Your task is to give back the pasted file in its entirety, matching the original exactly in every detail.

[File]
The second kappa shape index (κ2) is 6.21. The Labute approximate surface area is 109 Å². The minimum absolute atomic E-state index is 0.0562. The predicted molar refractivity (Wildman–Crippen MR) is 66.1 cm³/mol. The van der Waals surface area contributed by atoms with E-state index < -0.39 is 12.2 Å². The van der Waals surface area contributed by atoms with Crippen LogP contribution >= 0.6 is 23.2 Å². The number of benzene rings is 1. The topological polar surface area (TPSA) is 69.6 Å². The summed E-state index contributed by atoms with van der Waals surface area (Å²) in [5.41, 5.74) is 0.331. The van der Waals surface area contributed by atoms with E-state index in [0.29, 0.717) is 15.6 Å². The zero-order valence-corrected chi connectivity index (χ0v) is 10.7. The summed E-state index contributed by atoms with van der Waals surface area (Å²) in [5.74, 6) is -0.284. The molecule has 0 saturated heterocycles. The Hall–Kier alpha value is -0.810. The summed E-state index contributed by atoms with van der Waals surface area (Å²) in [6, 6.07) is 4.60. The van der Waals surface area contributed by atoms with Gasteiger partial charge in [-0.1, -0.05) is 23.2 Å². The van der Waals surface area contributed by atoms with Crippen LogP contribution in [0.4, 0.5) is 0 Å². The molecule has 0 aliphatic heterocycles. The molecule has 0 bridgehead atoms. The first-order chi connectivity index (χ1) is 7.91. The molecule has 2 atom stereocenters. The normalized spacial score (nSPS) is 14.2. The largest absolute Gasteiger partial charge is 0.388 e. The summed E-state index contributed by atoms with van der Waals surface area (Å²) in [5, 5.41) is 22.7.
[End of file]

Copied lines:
The second kappa shape index (κ2) is 6.21. The Labute approximate surface area is 109 Å². The minimum absolute atomic E-state index is 0.0562. The predicted molar refractivity (Wildman–Crippen MR) is 66.1 cm³/mol. The van der Waals surface area contributed by atoms with E-state index < -0.39 is 12.2 Å². The van der Waals surface area contributed by atoms with Crippen LogP contribution >= 0.6 is 23.2 Å². The number of benzene rings is 1. The topological polar surface area (TPSA) is 69.6 Å². The summed E-state index contributed by atoms with van der Waals surface area (Å²) in [5.41, 5.74) is 0.331. The van der Waals surface area contributed by atoms with E-state index in [0.29, 0.717) is 15.6 Å². The zero-order valence-corrected chi connectivity index (χ0v) is 10.7. The summed E-state index contributed by atoms with van der Waals surface area (Å²) in [5.74, 6) is -0.284. The molecule has 0 saturated heterocycles. The Hall–Kier alpha value is -0.810. The summed E-state index contributed by atoms with van der Waals surface area (Å²) in [6, 6.07) is 4.60. The van der Waals surface area contributed by atoms with Gasteiger partial charge in [-0.1, -0.05) is 23.2 Å². The van der Waals surface area contributed by atoms with Crippen LogP contribution in [0.4, 0.5) is 0 Å². The molecule has 0 aliphatic heterocycles. The molecule has 0 bridgehead atoms. The first-order chi connectivity index (χ1) is 7.91. The molecule has 2 atom stereocenters. The normalized spacial score (nSPS) is 14.2. The largest absolute Gasteiger partial charge is 0.388 e. The summed E-state index contributed by atoms with van der Waals surface area (Å²) in [5, 5.41) is 22.7.